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Review: NOSH in the Warehouse District

New Orleans Social House on Tchoupitoulas Street serves small plates and cocktails



The name NOSH is short for New Orleans Social House and refers to the dining experience the new Warehouse District spot promises its guests. But snacking on small plates is just one part of the equation at this swanky cocktail lounge from Creole Cuisine Restaurant Concepts.

  On weekends, live music — often a jazz trio or pianist — augments the buzzy atmosphere. Like its predecessor in the space, Tommy's Wine Bar, NOSH is a place to linger over a drink and a snack. Like a growing number of restaurants, it focuses on small and shared plates and feels equally suited for a date or business meeting.

  There are lists of cocktails, beer, liquors and wines by the glass, and the menu clearly is designed to accompany drinks.

  A raw seafood bar draws from international waters and includes preparations ranging from a leche de tigre-laced Peruvian-style ceviche to a chilled octopus dish with sauce vierge. Hamachi tiradito features thin squares of fish drizzled with citrus marinade and a small leaf of purple shiso. Thick slices of jalapeno impart a nice heat, although some slices were cut so large that the spice overpowered the other flavors in the dish.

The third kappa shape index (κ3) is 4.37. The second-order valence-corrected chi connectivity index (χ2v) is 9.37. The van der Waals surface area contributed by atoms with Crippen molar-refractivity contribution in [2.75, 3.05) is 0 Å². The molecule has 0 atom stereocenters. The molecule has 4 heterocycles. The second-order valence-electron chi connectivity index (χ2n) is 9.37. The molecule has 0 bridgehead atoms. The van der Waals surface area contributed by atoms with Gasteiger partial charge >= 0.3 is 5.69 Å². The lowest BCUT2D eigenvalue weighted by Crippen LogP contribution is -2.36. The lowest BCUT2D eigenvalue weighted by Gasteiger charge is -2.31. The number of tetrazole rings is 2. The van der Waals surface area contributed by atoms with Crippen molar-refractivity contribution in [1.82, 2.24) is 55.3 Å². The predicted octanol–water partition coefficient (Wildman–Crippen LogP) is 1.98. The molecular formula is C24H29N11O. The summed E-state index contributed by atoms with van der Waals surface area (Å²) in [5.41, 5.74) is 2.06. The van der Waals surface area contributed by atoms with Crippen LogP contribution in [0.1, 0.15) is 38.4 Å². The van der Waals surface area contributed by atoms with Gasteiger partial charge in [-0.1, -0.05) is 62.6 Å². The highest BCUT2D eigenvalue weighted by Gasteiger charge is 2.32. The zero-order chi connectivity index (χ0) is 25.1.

Keeping with the globetrotting theme, the rest of the menu also draws inspiration from international cuisines. Lobster tacos get a Southwestern kick, served in miniature hard corn tortillas topped with avocado, citrusy corn salsa and a remoulade-like crema. They're delicious and come three per order, but the $16 price tag is steep.

  Most of the plates are on the small side, but the flatbreads can suffice as a meal for one person. The bianca version features perfectly crisped flatbread topped with oozing fontina cheese and caramelized onions. Roasted garlic imbues an earthy, warm touch while Pecorino cheese adds a sharp, nutty taste and a sweet and deeply savory pinot jam provides a decadent finishing touch.

  Most of the food reflects a casual dining approach, but some dishes would fit a more elegant setting. Fat, buttery sea scallops arrive in a pool of nutty brown butter with a corn nage, and the creamy kernels burst with natural sweetness. Also impressive are bison sliders on toasted brioche buns, which come two per order and are another larger dish. The thick bison patties were cooked a perfect medium rare and are topped with a thick slice of Tillamook cheddar cheese and soft, candy-like caramelized onions. The burgers are speared with a pretty roulade of fresh cucumber and pickled radishes.

  The restaurant's opening chef, Michael Farrell of the long-shuttered Le Meritage, has since departed, and at this writing, a successor has not yet been named. It will be interesting to see where NOSH heads, but it feels safe to say the social atmosphere and small-plate theme are here to stay.

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